Mental health, academic life and me

integrity, honesty and courage – try this

ESRC blog

by Matt Flinders

There can be little doubt that mental health is a growing global challenge. And it really is a global challenge. Although rapid rises in relation to depression, anxiety, substance misuse, self-harming and eating disorders have been well-documented in many ‘advanced’ and relatively wealthy countries, it has been estimated that over 80% of those suffering from mental health disorders actually live in the Global South where support is rare.

Seen from this perspective the potential role and impact of the social sciences in terms of helping to understand why the mental health of so many nations seems to be fraying and what might be done has never been greater. I’m not suggesting that it is the role of the social sciences to come up with simple answers to complex problems. But I am suggesting that the complexity of the mental health challenge – with its cultural, economic and…

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Graduate Workers, Political Activism, and the Uncertain Futures of Cautious Universities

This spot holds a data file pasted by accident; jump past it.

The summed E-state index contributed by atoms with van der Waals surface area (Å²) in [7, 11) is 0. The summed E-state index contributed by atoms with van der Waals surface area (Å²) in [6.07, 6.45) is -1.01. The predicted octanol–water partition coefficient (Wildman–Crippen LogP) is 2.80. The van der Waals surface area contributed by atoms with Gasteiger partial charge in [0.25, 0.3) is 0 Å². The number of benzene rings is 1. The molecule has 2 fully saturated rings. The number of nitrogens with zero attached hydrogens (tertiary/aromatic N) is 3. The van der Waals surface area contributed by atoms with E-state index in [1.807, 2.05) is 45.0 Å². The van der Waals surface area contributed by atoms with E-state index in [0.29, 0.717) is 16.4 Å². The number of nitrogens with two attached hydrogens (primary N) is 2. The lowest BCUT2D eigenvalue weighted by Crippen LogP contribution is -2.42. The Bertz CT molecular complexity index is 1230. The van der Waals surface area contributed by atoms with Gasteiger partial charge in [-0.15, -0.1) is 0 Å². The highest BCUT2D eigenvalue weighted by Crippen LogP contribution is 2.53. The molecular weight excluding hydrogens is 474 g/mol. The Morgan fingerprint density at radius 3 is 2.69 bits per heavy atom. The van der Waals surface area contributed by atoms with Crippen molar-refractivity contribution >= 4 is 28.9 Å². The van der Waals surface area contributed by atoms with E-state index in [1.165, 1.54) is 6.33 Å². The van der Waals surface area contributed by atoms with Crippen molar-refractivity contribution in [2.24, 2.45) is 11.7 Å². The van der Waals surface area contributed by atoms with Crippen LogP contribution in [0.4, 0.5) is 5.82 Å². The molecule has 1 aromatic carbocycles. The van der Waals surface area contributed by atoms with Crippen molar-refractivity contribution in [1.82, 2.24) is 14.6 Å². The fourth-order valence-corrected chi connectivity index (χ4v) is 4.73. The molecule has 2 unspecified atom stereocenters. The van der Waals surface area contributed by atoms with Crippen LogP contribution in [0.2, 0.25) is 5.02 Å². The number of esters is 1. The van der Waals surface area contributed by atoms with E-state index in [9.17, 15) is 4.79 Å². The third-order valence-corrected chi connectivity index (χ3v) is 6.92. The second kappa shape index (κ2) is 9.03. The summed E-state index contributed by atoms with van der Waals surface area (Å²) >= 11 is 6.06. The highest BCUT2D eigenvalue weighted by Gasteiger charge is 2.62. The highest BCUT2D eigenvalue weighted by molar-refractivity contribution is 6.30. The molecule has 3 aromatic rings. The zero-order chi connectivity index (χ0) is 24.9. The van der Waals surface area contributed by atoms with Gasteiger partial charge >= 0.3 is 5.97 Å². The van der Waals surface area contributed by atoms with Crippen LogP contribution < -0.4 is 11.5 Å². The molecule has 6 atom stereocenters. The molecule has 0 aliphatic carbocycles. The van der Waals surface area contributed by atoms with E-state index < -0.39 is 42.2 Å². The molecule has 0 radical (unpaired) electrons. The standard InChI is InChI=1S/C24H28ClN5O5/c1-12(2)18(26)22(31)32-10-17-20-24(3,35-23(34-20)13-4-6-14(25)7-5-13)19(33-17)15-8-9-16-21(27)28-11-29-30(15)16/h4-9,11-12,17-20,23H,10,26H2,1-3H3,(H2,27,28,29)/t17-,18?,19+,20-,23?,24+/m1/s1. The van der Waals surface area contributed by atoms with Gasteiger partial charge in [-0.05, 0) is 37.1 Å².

ah activism

The Activist History Review

by Marley-Vincent Lindsey

Sweat racks my brow as I climb the final steps to the eighth floor of an apartment building on Pelham Parkway in the Bronx. I take a minute to catch my breath, and use that time to find the name of the supporter. After buzzing once, the person opens the door and I repeat the words I’ve been saying all day: “Hey! My name’s Marley, I’m volunteering for the Ocasio-Cortez campaign. The election is today, have you voted for her?” The voter smiles, assures me that they have, and I thank them before moving on to the next supporter. It’s the evening of June 26th, and I keep to this rhythm of canvassing until ten minutes before the polls close at 9:00PM. I hand the turf back over to the field organizer for this region, and make my way to the train that takes me back to…

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I Lost My Baby Today: Embodied Writing and Learning in Organizations.

gutsy indeed

SAGE Business and Management INK

[We’re pleased to welcome author Dr. Ilaria Boncori of the University of Essex and Dr. Charlotte Smith of University of Leicester.  They recently published an article in Management Learning entitled “I lost my baby today: Embodied writing and learning in organizations” which is currently free to read for a limited time. Below, they reflect on the motivation for this article.

mlqb_48_3.coverWhen we first saw the Management Learning call for papers for a special issue on Writing Differently we were genuinely excited at the prospect of reading scholarly contributions that embraced difference and dared to step away from rigid journal article boundaries. We have known each other around a decade and trudged through the completion of our PhDs together. We remain close friends to this day who enjoy chatting and wondering about research ideas over good sushi. It was on one of those occasions after reading the call that…

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